Eurozone leaders plan to create a financial facility to defend the euro and create a pool of capital aimed at bringing down the interest rates its weaker economies pay for sovereign debt.
The problem may be that, like the funding for a Greece bailout, national leaders may not agree upon exactly what the new measures should be. According to Bloomberg, "leaders of the 16 euro countries said the workings of the financial backstop will be hammered out before Asian markets open late tomorrow European time."
Few Options Available
Despite the desperate need for a firewall to slow soaring yields for Greek, Portuguese and Spanish debt and prevent the flow of capital to stronger economies like the U.S., the size of any capital pool may need to be huge. The speculation on the euro and the debt of certain nations has built as investors gamble on how much the insurance cost of sovereign paper should be. The cost of credit default swaps (CDS) for Europe's largest banks has also grown as fear that their balance sheets could be hurt by their holdings of Greek, Spanish, and Portuguese debt has also expanded.
Put simply, the eurozone faces the prospect of competing with global investors who think the situation in the region will get worse.
The European Central Bank and the financial ministers of its member nations have a modest number of options. They can directly buy sovereign debt from the weakest economies; buy debt or equity in large banks; make investments that will bring down the rate at which sovereign debt is insured; or, they can directly buy euros.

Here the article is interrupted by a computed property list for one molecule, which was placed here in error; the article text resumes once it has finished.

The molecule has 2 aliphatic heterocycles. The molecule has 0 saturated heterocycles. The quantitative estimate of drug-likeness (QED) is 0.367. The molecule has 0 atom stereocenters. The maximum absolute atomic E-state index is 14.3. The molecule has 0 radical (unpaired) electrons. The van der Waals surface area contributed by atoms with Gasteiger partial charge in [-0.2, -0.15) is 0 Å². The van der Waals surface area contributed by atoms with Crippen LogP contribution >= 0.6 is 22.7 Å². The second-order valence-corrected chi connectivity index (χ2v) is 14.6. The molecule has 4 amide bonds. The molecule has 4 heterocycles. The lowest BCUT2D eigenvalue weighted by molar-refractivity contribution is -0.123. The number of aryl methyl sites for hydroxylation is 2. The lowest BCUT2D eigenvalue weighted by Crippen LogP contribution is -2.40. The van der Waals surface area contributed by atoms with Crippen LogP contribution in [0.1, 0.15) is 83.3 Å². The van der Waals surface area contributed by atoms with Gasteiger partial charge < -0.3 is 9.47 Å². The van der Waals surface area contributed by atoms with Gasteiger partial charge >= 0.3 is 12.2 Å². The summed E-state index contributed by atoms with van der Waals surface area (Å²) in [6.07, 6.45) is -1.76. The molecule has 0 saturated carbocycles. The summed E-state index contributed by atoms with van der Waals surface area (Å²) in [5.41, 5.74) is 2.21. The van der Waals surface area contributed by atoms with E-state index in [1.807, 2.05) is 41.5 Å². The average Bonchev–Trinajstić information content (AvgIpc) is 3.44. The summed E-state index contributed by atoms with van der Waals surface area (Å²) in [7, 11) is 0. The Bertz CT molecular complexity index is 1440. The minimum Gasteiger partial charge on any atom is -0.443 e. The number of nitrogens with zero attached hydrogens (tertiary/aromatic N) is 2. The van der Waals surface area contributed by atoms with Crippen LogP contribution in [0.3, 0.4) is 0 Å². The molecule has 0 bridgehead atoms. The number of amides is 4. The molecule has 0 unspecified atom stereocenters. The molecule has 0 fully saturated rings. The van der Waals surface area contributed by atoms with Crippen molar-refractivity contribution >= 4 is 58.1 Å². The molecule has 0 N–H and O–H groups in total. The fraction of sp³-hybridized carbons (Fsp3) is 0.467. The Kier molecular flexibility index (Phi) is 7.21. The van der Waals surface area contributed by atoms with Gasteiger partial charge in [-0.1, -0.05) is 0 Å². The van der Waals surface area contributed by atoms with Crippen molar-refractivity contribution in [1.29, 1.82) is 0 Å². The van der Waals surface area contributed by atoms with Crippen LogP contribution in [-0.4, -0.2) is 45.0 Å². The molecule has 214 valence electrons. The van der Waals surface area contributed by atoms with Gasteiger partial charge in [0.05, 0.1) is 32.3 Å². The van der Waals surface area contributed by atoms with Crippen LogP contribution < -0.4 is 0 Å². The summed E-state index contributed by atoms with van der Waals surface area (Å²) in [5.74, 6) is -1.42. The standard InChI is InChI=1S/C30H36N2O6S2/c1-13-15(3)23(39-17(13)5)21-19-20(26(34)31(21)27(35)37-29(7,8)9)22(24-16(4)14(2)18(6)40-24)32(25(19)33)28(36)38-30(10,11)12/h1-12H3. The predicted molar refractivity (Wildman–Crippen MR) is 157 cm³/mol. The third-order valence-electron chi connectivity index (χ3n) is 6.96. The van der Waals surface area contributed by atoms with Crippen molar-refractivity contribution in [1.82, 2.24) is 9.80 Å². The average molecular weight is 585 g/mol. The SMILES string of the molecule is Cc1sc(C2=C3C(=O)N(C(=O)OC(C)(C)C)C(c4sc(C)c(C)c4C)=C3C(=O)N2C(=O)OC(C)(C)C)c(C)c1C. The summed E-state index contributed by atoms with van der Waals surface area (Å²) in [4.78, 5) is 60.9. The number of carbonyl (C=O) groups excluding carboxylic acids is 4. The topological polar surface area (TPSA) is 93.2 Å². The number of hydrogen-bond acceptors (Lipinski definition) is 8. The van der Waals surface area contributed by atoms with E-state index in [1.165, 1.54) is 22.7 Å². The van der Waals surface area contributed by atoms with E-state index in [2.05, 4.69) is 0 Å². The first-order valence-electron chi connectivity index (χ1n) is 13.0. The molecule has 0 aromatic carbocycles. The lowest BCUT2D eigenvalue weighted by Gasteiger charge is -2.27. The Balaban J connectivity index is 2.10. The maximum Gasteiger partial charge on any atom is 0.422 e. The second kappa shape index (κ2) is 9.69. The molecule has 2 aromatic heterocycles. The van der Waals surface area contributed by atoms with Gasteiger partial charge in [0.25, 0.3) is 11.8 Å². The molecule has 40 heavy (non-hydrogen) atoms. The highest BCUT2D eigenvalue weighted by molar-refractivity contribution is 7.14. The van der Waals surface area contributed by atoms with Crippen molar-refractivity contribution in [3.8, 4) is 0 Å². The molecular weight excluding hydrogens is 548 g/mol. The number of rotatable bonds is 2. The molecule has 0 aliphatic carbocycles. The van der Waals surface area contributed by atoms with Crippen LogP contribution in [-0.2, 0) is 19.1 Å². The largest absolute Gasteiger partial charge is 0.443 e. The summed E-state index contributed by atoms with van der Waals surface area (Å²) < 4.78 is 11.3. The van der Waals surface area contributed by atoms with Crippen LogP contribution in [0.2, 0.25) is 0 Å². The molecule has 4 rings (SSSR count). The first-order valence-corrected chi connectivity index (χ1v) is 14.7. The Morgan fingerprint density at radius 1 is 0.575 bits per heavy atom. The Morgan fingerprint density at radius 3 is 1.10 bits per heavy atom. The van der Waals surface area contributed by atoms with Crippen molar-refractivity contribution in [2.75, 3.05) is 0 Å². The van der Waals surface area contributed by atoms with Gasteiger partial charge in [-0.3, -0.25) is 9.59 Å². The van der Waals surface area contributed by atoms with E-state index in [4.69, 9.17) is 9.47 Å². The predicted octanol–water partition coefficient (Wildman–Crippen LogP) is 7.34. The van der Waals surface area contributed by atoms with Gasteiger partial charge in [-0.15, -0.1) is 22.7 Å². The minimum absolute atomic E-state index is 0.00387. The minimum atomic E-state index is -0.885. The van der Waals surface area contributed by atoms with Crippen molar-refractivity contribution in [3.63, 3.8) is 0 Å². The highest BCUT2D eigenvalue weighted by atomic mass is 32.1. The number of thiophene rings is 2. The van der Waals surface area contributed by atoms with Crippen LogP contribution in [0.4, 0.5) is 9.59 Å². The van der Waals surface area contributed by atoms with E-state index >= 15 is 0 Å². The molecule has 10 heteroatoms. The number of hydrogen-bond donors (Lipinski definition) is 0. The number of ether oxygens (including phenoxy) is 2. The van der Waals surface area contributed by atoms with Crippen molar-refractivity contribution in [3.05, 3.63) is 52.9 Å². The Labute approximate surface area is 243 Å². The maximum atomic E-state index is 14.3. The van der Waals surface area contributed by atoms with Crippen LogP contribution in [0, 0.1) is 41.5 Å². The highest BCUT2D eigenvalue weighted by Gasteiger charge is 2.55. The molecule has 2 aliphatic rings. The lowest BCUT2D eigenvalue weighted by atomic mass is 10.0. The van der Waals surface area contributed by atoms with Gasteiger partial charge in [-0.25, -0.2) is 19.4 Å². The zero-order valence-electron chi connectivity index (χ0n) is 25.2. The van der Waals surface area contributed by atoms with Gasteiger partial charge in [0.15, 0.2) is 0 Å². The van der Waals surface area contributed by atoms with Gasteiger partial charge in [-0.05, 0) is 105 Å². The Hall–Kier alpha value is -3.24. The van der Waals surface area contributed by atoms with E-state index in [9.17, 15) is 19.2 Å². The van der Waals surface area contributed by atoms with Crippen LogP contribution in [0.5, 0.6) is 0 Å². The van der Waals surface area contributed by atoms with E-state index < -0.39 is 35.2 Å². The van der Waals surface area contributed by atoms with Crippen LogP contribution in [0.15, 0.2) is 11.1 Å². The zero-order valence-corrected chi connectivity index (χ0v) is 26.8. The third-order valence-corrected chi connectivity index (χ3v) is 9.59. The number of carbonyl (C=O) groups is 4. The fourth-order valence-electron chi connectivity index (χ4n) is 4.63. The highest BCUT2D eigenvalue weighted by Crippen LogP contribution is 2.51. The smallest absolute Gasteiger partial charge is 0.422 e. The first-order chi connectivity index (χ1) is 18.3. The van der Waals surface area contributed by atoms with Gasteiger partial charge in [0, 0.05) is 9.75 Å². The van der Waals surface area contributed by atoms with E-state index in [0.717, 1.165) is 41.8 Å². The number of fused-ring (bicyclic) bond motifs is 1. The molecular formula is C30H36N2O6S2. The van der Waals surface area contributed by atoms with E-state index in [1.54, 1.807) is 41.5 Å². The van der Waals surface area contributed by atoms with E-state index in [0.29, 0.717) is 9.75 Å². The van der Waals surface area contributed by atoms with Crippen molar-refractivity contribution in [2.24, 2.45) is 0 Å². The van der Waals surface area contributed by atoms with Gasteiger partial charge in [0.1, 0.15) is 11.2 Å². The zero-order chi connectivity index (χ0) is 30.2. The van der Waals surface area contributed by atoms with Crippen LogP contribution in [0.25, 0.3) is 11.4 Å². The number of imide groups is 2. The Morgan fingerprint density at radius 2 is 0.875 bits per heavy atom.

It's unclear what the costs of slowing the panic about contagion may be. And to make matters more complex: Where will the money come from? Germany, Europe's largest economy, may be asked to cover some of the costs. The nation has already show great reluctance to bail out Greece at a cost equal to 1% of its GDP. That may be the end of its commitment because at some point, its outside investments will begin to affect the rates it pays to finance its own economy.
The eurozone nations probably believe that they have two choices. The first is to put up billions of euros to halt the currency's slide and back the interest rates that weak nations in the region pay for their sovereign debt. The other options is to let the problem work itself out, which risks the need for bailouts for Spain and Portugal. Those rescues would be much larger than Greece's.
It looks like the eurozone nations have no good choices.
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